Modern Health-Care Myth. Whole decries the American health-care system claiming that it is not really about health. It is really a disease-care system. The modern medical establishment does not promote health. Rather it promotes disease which it tries to treat but not really prevent or cure. Chronic, or noninfectious, diseases, are blamed on our diets. By avoiding heavily processed foods and animal products can we promote health and conquer chronic disease? We need stay away from added oil, salt, and sugar. Only 10% of our calories should come from fat and another 10% from protein. The remaining 80% of our calories are reserved for carbohydrates from whole foods from plants such as fruits, vegetables, and whole grains. Campbell blames chronic disease on uncontrolled oxidation. Plant antioxidants consumed in their natural form protect us from these oxidative challenges.
Wisdom of Our Bodies. If we would just eat the right kinds of food our bodies will take care of us. A healthy lifestyle promotes healthy genetics, a healthy environment, and a healthy nation. It becomes the ultimate virtuous cycle. Nutritional determinism posits that “nutrition controls the expression of genes to cause health or disease outcomes, by turning on healthy genes and suppressing disease genes.” This statement represents the major premise offered in Whole. A WFPB lifestyle leads to good genetics. Ultra-processed foods and animal products lead to bad genetics. It’s as simple as that. The major problem with WFPB foods is that they do not stimulate the economy like processed foods or medicines. Big Food, Big Pharma, and Big Health Care can not make a profit on WFPB. It does not fit the American market, economic system, or way of life.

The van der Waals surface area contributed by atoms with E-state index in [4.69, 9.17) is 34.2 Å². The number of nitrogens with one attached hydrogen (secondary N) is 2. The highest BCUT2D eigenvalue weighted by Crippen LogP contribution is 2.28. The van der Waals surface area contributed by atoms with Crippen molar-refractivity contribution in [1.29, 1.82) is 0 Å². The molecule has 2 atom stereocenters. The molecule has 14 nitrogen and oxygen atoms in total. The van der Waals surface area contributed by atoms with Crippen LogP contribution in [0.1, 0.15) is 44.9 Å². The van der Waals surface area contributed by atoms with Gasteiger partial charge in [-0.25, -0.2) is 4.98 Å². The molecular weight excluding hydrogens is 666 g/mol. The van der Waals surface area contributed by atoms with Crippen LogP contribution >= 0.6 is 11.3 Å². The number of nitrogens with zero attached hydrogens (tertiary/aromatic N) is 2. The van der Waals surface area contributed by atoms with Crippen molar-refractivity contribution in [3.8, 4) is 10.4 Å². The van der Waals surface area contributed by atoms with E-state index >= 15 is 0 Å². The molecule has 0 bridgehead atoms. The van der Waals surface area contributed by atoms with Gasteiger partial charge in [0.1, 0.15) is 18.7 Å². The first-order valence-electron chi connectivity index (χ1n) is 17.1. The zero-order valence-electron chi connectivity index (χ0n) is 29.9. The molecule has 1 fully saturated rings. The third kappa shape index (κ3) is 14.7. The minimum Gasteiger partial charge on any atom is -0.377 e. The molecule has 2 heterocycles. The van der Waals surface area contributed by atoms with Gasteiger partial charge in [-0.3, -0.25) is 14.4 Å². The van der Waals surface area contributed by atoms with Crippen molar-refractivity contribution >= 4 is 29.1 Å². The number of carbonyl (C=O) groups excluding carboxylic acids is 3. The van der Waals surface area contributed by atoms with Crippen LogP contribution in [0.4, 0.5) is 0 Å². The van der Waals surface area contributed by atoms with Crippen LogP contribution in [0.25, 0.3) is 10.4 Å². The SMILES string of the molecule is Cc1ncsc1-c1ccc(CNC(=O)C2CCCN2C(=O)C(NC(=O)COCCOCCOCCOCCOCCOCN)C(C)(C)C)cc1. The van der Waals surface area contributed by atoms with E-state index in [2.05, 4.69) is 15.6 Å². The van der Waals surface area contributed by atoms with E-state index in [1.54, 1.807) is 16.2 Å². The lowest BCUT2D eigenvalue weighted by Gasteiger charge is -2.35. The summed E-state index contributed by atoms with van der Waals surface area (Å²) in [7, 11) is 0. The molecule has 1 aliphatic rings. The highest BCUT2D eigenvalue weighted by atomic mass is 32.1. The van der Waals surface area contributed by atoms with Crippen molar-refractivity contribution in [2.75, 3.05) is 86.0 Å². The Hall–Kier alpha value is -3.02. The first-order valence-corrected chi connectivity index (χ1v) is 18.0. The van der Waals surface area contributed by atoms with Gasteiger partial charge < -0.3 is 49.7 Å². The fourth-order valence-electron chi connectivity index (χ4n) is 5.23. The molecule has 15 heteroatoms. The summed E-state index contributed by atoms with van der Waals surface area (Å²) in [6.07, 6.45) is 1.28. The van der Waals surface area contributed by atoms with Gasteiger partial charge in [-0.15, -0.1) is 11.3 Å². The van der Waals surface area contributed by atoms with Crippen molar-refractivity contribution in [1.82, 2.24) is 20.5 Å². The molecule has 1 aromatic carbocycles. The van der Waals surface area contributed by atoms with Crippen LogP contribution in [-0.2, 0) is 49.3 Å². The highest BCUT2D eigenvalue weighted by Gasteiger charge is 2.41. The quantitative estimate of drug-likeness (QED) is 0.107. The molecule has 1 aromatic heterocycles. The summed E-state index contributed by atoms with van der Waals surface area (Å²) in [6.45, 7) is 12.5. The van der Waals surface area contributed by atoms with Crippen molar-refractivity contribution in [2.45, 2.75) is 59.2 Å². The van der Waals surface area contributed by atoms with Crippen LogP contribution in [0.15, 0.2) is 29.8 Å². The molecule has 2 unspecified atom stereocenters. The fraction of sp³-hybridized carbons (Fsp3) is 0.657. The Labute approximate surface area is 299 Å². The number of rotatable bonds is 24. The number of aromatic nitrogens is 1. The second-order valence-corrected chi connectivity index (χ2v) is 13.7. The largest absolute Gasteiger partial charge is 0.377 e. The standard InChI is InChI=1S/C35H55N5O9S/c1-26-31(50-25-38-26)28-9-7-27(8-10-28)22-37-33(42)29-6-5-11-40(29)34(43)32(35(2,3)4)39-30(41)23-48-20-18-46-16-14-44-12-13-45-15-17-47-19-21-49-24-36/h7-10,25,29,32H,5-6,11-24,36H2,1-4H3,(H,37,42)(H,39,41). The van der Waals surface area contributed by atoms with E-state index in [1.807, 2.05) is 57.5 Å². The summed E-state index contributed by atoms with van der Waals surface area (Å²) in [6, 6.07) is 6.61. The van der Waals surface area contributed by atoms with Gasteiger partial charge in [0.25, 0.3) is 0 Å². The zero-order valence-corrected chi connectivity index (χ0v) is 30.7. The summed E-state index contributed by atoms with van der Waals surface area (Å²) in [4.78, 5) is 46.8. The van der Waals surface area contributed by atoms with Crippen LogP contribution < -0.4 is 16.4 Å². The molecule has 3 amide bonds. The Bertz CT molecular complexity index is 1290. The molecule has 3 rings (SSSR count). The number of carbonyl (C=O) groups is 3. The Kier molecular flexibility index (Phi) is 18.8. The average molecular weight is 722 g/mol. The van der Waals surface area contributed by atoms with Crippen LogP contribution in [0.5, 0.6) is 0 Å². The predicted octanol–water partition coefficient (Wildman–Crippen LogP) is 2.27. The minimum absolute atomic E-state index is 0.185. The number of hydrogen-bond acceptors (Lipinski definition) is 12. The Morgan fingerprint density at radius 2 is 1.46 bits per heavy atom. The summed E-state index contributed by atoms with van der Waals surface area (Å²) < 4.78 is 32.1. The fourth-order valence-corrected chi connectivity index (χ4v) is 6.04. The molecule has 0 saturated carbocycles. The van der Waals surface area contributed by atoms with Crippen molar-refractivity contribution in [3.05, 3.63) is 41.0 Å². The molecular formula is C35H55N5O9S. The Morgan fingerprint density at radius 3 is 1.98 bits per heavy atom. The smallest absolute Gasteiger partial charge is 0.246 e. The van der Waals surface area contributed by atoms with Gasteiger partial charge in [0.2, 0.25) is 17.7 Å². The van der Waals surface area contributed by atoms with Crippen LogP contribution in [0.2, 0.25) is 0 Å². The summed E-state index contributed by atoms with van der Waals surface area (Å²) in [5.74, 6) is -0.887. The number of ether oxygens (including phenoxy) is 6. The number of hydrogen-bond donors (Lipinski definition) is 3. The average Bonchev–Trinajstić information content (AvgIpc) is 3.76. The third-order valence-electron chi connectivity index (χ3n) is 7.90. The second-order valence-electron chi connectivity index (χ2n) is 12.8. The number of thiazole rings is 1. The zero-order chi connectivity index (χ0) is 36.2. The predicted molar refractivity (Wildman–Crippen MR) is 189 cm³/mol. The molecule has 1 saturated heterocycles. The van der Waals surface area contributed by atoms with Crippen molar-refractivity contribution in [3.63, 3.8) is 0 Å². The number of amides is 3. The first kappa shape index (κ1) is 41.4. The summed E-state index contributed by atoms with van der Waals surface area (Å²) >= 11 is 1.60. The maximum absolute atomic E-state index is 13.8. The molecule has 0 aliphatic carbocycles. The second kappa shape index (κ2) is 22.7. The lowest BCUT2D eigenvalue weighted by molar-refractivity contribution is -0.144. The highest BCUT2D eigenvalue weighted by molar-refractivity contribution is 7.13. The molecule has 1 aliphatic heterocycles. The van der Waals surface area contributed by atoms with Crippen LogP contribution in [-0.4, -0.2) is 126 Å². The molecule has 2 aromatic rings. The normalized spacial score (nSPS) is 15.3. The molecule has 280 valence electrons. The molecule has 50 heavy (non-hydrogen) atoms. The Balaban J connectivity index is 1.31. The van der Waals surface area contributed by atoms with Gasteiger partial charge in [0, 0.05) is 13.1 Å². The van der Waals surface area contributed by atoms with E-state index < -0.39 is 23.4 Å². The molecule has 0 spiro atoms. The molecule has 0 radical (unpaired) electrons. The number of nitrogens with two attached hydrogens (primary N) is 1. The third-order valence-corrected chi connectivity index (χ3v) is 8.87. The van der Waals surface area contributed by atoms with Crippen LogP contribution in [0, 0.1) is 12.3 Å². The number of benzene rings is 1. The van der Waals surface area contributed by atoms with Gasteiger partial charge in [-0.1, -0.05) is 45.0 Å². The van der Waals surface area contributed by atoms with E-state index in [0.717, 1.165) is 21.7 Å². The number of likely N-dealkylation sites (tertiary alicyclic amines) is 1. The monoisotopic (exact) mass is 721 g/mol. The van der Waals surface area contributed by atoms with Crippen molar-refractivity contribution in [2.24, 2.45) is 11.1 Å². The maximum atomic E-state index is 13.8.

The Pain and Cost of Unpopular Beliefs. Although we have very different concepts on food and dietary patterns, I am sympathetic to Campbell’s point of view. He is vilified not because he is wrong but because we won’t eat right. Much of what he proposes fits into accepted healthy eating. It is just that nutrition professionals, the establishment, and most consumers don’t buy into his guidelines. He puts it all together, but, when stated directly, it seems extreme. For details as to how he drew his conclusions read his earlier book, The China Study. Of course, the author advances some very controversial positions. He states that animal protein causes cancer, listing casein as a potent carcinogen. He considers food to be more carcinogenic than environmental toxins. He introduces what he calls a new paradigm on nutrition, but it is hard to prove his points with wholistic methods. Wholism is not into cause and effect.
My sympathy for Campbell stems from his willingness to defend an unpopular position on food. Like him, I am under attack for taking a different unpopular position. Critics challenge my defense of ultra-processed foods because everybody knows that processing makes food unhealthy. I contend that ultra-processed foods can be a part of a healthy, balanced dietary pattern. My critique of the NOVA classification is that it
- lumps a wide range of unrelated products into a single category without a valid reason for their inclusion,
- emphasizes unacceptable processes when it is really about unacceptable ingredients,